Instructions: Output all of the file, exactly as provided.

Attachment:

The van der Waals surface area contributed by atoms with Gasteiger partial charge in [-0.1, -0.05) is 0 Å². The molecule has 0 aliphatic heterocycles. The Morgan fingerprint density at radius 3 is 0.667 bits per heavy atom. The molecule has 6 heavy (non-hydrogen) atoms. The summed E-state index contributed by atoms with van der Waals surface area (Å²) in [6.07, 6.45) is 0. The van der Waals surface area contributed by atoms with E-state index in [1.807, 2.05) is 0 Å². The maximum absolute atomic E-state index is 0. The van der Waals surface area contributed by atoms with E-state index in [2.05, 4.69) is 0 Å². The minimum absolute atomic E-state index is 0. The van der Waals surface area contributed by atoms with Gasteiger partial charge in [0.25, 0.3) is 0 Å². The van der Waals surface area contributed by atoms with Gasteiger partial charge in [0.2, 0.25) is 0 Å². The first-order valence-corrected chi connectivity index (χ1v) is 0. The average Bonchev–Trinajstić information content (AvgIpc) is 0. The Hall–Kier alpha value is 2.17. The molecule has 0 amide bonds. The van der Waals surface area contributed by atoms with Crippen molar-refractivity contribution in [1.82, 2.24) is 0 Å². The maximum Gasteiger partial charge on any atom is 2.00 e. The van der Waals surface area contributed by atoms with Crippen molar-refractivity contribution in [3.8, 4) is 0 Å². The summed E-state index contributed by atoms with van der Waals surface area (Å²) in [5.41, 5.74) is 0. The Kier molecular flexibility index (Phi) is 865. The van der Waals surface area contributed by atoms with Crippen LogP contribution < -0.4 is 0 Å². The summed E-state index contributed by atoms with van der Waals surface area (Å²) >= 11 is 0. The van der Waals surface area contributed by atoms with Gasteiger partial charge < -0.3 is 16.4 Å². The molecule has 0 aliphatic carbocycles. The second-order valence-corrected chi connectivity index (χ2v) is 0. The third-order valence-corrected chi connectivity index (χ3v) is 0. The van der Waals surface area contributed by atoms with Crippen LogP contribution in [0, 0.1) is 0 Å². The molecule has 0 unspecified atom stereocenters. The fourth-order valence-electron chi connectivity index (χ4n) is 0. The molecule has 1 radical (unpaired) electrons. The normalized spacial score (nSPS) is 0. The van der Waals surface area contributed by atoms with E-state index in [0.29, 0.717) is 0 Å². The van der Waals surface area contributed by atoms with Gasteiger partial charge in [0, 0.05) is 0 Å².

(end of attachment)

The van der Waals surface area contributed by atoms with Gasteiger partial charge in [-0.1, -0.05) is 0 Å². The molecule has 0 aliphatic heterocycles. The Morgan fingerprint density at radius 3 is 0.667 bits per heavy atom. The molecule has 6 heavy (non-hydrogen) atoms. The summed E-state index contributed by atoms with van der Waals surface area (Å²) in [6.07, 6.45) is 0. The van der Waals surface area contributed by atoms with E-state index in [1.807, 2.05) is 0 Å². The maximum absolute atomic E-state index is 0. The van der Waals surface area contributed by atoms with E-state index in [2.05, 4.69) is 0 Å². The minimum absolute atomic E-state index is 0. The van der Waals surface area contributed by atoms with Gasteiger partial charge in [0.25, 0.3) is 0 Å². The van der Waals surface area contributed by atoms with Gasteiger partial charge in [0.2, 0.25) is 0 Å². The first-order valence-corrected chi connectivity index (χ1v) is 0. The average Bonchev–Trinajstić information content (AvgIpc) is 0. The Hall–Kier alpha value is 2.17. The molecule has 0 amide bonds. The van der Waals surface area contributed by atoms with Crippen molar-refractivity contribution in [1.82, 2.24) is 0 Å². The maximum Gasteiger partial charge on any atom is 2.00 e. The van der Waals surface area contributed by atoms with Crippen molar-refractivity contribution in [3.8, 4) is 0 Å². The summed E-state index contributed by atoms with van der Waals surface area (Å²) in [5.41, 5.74) is 0. The Kier molecular flexibility index (Phi) is 865. The van der Waals surface area contributed by atoms with Crippen LogP contribution < -0.4 is 0 Å². The summed E-state index contributed by atoms with van der Waals surface area (Å²) >= 11 is 0. The van der Waals surface area contributed by atoms with Gasteiger partial charge < -0.3 is 16.4 Å². The molecule has 0 aliphatic carbocycles. The second-order valence-corrected chi connectivity index (χ2v) is 0. The third-order valence-corrected chi connectivity index (χ3v) is 0. The van der Waals surface area contributed by atoms with Crippen LogP contribution in [0, 0.1) is 0 Å². The molecule has 0 unspecified atom stereocenters. The fourth-order valence-electron chi connectivity index (χ4n) is 0. The molecule has 1 radical (unpaired) electrons. The normalized spacial score (nSPS) is 0. The van der Waals surface area contributed by atoms with E-state index in [0.29, 0.717) is 0 Å². The van der Waals surface area contributed by atoms with Gasteiger partial charge in [0, 0.05) is 0 Å².